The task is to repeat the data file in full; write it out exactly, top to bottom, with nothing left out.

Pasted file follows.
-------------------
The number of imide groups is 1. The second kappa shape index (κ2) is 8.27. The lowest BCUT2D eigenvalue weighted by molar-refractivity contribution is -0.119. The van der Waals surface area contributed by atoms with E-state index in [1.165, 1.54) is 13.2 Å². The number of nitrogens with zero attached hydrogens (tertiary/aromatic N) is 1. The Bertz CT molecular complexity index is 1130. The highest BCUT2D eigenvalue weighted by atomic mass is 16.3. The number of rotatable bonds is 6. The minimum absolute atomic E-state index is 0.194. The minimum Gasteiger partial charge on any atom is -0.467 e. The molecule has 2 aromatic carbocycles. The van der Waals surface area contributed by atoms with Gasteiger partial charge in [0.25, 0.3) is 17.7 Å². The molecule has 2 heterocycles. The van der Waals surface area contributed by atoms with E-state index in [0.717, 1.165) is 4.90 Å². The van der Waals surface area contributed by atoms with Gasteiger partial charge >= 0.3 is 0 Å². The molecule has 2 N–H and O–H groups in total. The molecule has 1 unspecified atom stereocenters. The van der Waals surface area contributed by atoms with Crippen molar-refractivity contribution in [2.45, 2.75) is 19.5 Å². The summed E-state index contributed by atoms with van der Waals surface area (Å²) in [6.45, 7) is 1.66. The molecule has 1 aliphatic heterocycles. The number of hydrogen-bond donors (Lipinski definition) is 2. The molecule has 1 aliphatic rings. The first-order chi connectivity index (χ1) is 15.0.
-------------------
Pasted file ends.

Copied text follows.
The number of imide groups is 1. The second kappa shape index (κ2) is 8.27. The lowest BCUT2D eigenvalue weighted by molar-refractivity contribution is -0.119. The van der Waals surface area contributed by atoms with E-state index in [1.165, 1.54) is 13.2 Å². The number of nitrogens with zero attached hydrogens (tertiary/aromatic N) is 1. The Bertz CT molecular complexity index is 1130. The highest BCUT2D eigenvalue weighted by atomic mass is 16.3. The number of rotatable bonds is 6. The minimum absolute atomic E-state index is 0.194. The minimum Gasteiger partial charge on any atom is -0.467 e. The molecule has 2 aromatic carbocycles. The van der Waals surface area contributed by atoms with Gasteiger partial charge in [0.25, 0.3) is 17.7 Å². The molecule has 2 heterocycles. The van der Waals surface area contributed by atoms with E-state index in [0.717, 1.165) is 4.90 Å². The van der Waals surface area contributed by atoms with Gasteiger partial charge >= 0.3 is 0 Å². The molecule has 2 N–H and O–H groups in total. The molecule has 1 unspecified atom stereocenters. The van der Waals surface area contributed by atoms with Crippen molar-refractivity contribution in [2.45, 2.75) is 19.5 Å². The summed E-state index contributed by atoms with van der Waals surface area (Å²) in [6.45, 7) is 1.66. The molecule has 1 aliphatic heterocycles. The number of hydrogen-bond donors (Lipinski definition) is 2. The molecule has 1 aliphatic rings. The first-order chi connectivity index (χ1) is 15.0.